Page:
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Do Rising Top Incomes Lift All Boats?

  • Dan Andrews
  • Christopher Jencks
  • Andrew Leigh

Pooling data for 1905 to 2000, we find no systematic relationship between top income shares and economic growth in a panel of 12 developed nations observed for between 22 and 85 years. After 1960, however, a one percentage point rise in the top decile’s income share is associated with a statistically significant 0.12 point rise in GDP growth during the following year. This relationship is not driven by changes in either educational attainment or top tax rates. If the increase in inequality is permanent, the increase in growth appears to be permanent. However, our estimates imply that it would take 13 years for the cumulative positive effect of faster growth on the mean income of the bottom nine deciles to offset the negative effect of reducing their share of total income.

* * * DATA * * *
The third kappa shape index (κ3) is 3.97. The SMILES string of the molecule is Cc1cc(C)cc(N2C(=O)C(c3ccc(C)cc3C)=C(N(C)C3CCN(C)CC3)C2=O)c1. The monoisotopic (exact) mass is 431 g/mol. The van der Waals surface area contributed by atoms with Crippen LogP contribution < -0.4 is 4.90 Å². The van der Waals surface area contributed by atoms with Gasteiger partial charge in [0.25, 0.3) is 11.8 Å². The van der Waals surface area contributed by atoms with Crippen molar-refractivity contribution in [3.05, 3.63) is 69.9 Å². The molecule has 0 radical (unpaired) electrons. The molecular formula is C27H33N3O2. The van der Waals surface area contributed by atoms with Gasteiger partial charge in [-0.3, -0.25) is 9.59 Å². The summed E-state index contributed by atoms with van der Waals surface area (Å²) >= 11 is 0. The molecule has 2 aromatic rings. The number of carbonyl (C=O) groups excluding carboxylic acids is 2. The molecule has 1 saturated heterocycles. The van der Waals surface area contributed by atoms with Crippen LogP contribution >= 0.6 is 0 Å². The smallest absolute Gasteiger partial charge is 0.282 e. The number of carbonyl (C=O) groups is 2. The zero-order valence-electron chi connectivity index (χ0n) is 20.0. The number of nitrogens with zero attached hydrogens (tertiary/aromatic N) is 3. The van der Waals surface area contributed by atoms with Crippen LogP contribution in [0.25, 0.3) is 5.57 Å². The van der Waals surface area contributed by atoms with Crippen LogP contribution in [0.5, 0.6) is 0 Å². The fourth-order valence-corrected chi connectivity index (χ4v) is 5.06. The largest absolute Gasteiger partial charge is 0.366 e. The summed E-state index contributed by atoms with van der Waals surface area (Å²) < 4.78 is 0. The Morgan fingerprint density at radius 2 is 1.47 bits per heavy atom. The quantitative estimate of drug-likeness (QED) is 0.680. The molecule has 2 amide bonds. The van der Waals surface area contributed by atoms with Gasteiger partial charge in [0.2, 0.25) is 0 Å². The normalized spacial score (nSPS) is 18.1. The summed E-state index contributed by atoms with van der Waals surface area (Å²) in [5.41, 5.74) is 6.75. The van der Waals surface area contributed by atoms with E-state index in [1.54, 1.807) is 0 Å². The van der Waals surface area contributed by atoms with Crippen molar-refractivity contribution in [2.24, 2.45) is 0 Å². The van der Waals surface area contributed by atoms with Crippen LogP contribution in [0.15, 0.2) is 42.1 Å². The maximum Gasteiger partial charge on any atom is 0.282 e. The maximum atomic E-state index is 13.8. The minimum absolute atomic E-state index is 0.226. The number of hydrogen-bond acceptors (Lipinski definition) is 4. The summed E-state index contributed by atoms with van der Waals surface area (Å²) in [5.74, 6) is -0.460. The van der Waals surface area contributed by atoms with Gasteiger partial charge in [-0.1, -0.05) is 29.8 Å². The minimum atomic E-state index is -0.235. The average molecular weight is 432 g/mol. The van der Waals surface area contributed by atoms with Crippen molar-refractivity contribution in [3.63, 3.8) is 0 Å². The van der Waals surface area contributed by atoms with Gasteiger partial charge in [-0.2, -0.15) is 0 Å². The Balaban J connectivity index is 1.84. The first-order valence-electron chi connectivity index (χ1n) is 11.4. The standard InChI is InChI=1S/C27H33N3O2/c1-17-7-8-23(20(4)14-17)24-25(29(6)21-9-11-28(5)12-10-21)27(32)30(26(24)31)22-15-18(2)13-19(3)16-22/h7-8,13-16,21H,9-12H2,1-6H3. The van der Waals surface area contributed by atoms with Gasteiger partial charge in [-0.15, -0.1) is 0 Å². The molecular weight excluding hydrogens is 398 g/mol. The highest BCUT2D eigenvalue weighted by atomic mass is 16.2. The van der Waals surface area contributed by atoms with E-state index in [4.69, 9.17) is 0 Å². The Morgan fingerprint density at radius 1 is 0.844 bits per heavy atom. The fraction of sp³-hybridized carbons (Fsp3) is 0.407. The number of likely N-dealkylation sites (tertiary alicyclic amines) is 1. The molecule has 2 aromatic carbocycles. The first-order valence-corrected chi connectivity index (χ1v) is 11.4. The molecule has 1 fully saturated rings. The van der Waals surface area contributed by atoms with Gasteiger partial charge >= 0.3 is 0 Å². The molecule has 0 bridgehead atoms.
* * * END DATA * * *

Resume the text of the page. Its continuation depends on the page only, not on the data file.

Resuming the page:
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File URL: https://www.cbe.anu.edu.au/researchpapers/cepr/DP641.pdf
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Paper provided by Centre for Economic Policy Research, Research School of Economics, Australian National University in its series CEPR Discussion Papers with number 641.

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Date of creation: Apr 2010
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Handle: RePEc:auu:dpaper:641
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